Sealing Ponds
What are Your
Choices?

Sealing Ponds can get complicated and expensive. I spent months researching to find the best method for my area and my needs. We decided to use sodium bentonite to seal our backyard pond. We bought the bentonite locally and completed the labor our self.
   
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Sealing Ponds
Sealing Ponds

As you can see in the pictures above we had essentially a hole in the ground that we dug for dirt to build our pad prior to sealing our pond. My research yielded the following solutions to sealing ponds.

Sealing Ponds with a PVC Liner

A PVC liner is essentially a sheet of flexible plastic that you line the bottom and sides of you pond with. PVC liners are manufactured according to various thicknesses, and the thicker it is, the longer it lasts, and the more expensive it is.

There are obvious positive and negative aspects to a PVC liner:

Positive – It seals the pond tightly with no water loss.

Negative – It is subject to UV sunlight damage over time. If you have trees the roots can penetrate the liner over time. Sharp rocks will also puncture it. The solution for this is a pre-lining pad that you put under the liner.



Sealing Ponds with a Preformed Pond Liner

Preformed Pond Liners are available at almost any home center. They are made of thick, rigid plastic.

Positive – Seals tightly and last a long time.

Negative – Small size and they limit you to their preformed shape.



Sealing Ponds with a EPDM Liner

A EPDM liner is similar to a PVC liner, but it is made of a higher grade material that is more resistant to UV damage. EPDM is used in many applications that require UV resistance, flexibility and long life. One of these applications is roofing materials. Needless to say, it is very expensive.

Positive – A good seal and good UV protection.

Negative – Expensive and difficult to deal with.



Sealing Ponds with Natural Clay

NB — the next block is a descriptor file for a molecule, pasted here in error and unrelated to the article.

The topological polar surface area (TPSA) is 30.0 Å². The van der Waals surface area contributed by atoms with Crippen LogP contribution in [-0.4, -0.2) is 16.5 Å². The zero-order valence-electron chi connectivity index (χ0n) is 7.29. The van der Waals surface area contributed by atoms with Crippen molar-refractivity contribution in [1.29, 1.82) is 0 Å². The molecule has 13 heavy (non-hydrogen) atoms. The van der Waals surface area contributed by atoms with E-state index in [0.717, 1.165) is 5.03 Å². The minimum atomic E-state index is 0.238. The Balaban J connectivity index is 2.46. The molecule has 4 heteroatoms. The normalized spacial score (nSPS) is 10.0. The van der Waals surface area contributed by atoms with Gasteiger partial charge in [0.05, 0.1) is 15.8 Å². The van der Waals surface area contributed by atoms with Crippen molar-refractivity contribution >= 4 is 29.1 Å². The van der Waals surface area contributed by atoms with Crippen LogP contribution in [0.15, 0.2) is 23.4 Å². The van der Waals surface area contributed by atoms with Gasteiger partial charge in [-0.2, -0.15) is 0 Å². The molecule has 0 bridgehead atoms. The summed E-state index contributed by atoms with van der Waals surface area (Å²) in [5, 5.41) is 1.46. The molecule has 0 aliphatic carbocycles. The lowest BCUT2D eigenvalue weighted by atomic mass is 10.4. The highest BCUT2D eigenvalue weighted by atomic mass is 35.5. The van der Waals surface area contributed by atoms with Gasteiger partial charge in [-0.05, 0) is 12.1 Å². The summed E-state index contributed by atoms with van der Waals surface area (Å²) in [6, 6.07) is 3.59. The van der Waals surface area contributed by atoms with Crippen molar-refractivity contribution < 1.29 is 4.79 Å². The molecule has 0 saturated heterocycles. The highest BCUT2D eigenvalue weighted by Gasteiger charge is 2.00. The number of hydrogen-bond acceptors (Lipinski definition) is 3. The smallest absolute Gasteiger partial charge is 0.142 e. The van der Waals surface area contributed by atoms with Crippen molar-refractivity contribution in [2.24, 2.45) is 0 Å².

A Natural Clay Liner is made of natural clay from the ground. Natural Clay can be bought by the truckload from a local dirt yard or sand pit in your area. They truck the clay to your pond and then work it into the walls and bottom of the pond using heavy equipment.

Positive – Materials are usually readily available. You should be able to find a contractor in your area to install the clay.

Negative – No guarantee it will seal. Heavy equipment is required to install the clay. If your contractor does not get a uniform clay thickness, you will have leaks. Can be very expensive with no guarantee of performance.



Sealing a Pond with Sodium Bentonite

Sodium Bentonite is natural clay that is mined principally in Wyoming and Texas. It is used as a sealant and lubricant for drilling oil and water wells. It is also used to seal retention ponds, garbage dumps and any application that a good water tight seal is important.

Positive – Relatively inexpensive and can be installed with simple equipment.

Negative – Large quantities are needed to properly seal a pond. Very labor intensive installation. You must maintain an adequate thickness to get a good tight seal.



Why I used Sodium Bentonite to seal my pond

We used Sodium Bentonite because we could do much of the labor ourselves and we could buy quality materials ensuring a good seal. No one in my area would guarantee my pond would hold water using natural clay. They all wanted 30 to 40% more than I could do it myself using Sodium, Bentonite. I figured if I was going to spend the money I wanted to control the process and make sure I only had to seal the pond only once. I got a bid from a company that would guarantee a bentonite seal, but the cost was going to be three times higher than what I spent. Thankfully, I made the right decision and did it myself.



For a pictorial overview of the process go to the Sealing Ponds Picture page.

For information on Pond Fountains go to the
Pond Fountain page.

For pictures of our ponds go to the
Pond Picture page.

For information on Building a Pond go to the
Building a Pond page.


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For more Information on Building Your Own Home Go to Our Building Knowledge Center.




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